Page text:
It is important to know how to bathe your cat. Cats generally to a fine job cleaning themselves, however, they my need a little help from time to time. In this case, it is important to know how to properly give you cat a bath.
Giving a cat a bath can be a little trick since most cats are not fond of water or getting wet.
There are dry bath products available on the market today to avoid the traditional bath altogether, however these products are better used to keep your cat clean and healthy rather than get them clean after a roll in the mud.
The dry bath products are generally a leave in treatments great for eliminating odour. A dry bath is a great idea for keeping you cat clean. It will usually not effect their current flea treatment because no water should be needed to wash it away. Always read the labels before using these products. They are safe to use on cats, but may contain different ingredients that you or your cat could be allergic to.
Dry bath products are great, but what do you do when your cat homes home late at night, covered in mud, paint, or something incredible messy and possible toxic? Lets face it, cats get into trouble sometimes.
You probably won’t want to let them come in the house and lay on your floor or furniture, and, unless you know what your cat is covered in, probably should not let them sit in the mess all night, or try and clean it themselves. You should never let your cat ingest a foreign substance if possible.
When this happens, hopefully on a rare occasion, you will want to know how to give your cat a bath.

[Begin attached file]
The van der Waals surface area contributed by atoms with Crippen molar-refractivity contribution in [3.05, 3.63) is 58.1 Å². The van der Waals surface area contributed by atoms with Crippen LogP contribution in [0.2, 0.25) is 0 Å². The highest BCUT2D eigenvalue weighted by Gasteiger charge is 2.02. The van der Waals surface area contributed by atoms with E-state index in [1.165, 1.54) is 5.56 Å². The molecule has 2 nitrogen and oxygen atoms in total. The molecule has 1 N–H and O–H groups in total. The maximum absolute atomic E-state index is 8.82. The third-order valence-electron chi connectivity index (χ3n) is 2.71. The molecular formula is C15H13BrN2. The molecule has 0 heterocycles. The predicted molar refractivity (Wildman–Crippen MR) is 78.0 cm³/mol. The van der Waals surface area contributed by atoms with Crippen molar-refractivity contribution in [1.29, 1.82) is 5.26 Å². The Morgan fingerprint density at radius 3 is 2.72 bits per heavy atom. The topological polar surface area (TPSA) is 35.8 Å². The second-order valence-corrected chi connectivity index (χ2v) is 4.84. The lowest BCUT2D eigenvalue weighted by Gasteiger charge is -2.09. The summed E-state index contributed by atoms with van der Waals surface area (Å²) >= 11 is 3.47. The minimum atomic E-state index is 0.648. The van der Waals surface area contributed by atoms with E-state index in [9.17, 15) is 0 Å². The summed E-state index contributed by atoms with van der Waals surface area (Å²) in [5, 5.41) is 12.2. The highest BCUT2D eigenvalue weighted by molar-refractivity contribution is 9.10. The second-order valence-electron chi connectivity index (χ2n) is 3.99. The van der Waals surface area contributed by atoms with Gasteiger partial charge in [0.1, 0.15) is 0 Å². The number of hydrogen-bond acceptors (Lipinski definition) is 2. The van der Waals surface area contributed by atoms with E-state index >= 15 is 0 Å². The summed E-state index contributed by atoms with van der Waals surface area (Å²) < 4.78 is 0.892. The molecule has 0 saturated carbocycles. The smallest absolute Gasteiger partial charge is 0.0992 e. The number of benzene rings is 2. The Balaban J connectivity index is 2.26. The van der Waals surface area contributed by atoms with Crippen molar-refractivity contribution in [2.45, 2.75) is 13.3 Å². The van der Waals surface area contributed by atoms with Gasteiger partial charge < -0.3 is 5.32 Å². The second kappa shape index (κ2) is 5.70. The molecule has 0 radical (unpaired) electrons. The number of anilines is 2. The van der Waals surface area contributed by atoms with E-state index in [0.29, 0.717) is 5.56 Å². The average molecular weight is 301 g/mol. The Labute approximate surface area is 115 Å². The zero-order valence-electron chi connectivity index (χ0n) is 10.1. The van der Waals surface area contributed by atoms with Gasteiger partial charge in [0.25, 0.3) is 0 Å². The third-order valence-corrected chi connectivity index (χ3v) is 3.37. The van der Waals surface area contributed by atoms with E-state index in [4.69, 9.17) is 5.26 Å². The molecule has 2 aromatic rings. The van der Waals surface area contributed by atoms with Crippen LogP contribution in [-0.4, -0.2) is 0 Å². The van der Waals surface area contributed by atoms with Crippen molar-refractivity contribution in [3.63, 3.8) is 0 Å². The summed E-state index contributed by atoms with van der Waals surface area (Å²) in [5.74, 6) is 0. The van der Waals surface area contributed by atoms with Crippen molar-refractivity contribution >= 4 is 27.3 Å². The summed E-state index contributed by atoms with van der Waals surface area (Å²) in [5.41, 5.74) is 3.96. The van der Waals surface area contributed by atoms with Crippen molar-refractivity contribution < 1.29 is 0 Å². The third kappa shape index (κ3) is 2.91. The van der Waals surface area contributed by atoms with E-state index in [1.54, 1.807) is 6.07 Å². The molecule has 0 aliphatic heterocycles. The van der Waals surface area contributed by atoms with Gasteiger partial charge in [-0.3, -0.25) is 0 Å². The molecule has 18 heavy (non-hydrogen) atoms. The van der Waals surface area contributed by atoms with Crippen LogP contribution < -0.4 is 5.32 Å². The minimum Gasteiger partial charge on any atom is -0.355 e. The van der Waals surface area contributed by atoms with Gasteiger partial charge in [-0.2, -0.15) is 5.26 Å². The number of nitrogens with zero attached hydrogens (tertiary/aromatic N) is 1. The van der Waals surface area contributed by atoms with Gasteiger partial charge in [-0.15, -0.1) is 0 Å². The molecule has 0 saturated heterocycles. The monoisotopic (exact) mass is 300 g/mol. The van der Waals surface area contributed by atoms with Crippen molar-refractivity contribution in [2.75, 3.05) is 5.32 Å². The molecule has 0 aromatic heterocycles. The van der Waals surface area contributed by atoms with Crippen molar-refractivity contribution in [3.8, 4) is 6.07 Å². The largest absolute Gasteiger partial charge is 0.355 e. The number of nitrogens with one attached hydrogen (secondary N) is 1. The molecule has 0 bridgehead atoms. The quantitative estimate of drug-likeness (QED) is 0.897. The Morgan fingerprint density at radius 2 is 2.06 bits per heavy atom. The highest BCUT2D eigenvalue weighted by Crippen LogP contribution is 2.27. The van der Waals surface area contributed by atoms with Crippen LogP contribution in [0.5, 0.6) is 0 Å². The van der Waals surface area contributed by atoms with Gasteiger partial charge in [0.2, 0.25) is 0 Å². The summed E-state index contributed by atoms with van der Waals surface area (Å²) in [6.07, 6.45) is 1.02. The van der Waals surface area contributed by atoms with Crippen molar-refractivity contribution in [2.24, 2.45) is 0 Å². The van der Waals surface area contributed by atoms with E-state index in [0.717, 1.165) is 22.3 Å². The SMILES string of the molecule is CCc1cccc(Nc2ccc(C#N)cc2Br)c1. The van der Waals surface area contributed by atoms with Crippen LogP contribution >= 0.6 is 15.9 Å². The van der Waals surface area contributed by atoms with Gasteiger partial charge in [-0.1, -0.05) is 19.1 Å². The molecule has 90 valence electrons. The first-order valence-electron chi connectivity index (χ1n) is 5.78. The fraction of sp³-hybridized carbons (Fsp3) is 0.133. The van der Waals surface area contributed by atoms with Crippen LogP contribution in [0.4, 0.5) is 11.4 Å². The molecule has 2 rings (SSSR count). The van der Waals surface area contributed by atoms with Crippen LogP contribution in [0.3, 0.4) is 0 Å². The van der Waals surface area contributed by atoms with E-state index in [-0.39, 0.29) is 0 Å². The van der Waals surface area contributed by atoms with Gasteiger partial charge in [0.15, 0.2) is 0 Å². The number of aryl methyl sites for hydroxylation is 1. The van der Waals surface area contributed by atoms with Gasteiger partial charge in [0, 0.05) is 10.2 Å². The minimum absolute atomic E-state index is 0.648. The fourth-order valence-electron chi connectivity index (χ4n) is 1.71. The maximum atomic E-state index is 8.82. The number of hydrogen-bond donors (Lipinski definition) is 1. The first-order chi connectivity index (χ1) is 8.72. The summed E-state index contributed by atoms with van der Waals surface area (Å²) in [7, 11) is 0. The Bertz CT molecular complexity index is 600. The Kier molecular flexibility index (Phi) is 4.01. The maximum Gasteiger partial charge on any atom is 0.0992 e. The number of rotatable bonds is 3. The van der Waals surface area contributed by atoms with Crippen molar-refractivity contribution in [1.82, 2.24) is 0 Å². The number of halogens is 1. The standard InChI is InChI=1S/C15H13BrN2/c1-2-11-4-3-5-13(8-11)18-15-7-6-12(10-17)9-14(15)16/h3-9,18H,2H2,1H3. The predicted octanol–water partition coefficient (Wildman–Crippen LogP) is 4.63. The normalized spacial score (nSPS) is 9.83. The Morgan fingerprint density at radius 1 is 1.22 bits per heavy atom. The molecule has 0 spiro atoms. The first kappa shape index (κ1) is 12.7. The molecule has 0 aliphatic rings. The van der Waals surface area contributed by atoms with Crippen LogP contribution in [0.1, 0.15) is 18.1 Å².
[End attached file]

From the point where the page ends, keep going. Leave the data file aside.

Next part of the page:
If you’re very lucky, this may not be much trouble. Your cat might like the water. But if you have a normal cat like the rest of us, things could get pretty interesting.
When you’ve decided to give your cat a bath, you should get them a special kitty shampoo. The regular shampoo you use everyday may have harsh perfumes or chemicals that could be harmful to your cat. If this is not available, try and do the best you can with just water in an emergency. It may not be as easy, but this should get most of the muck out of your cat’s fur.
By this time you should be well aware of your cats temperament. You will know if your cat will fight you and how hard he or she will fight to get away from bath time. So take every precaution necessary to protect yourself and your cat. After all, most cats are equipped with an effective defence. Claws!
If you have a leather jumpsuit or bird handling gloves, then you’re set. Of course, most of us don’t have these types of armor and they are not necessary to get the job done. Rubber gloves are suggested, but long sleeves are a must! Personally, I’ve found that a thick, durable fabric like denim or even a thick cotton work just fine. Just make sure, what ever you wear, that it can’t be penetrated too easily by your cat’s claws.
The size of your cat, and intensity of his or her frenzy, should determine your bath space needed. You may be able to get away with using your sink for small cats and kittens. If not, use your bathtub and keep all doors closed. If you have a glass shower door, it’s not a bad idea to climb into the tub with your cat and keep that door closed too.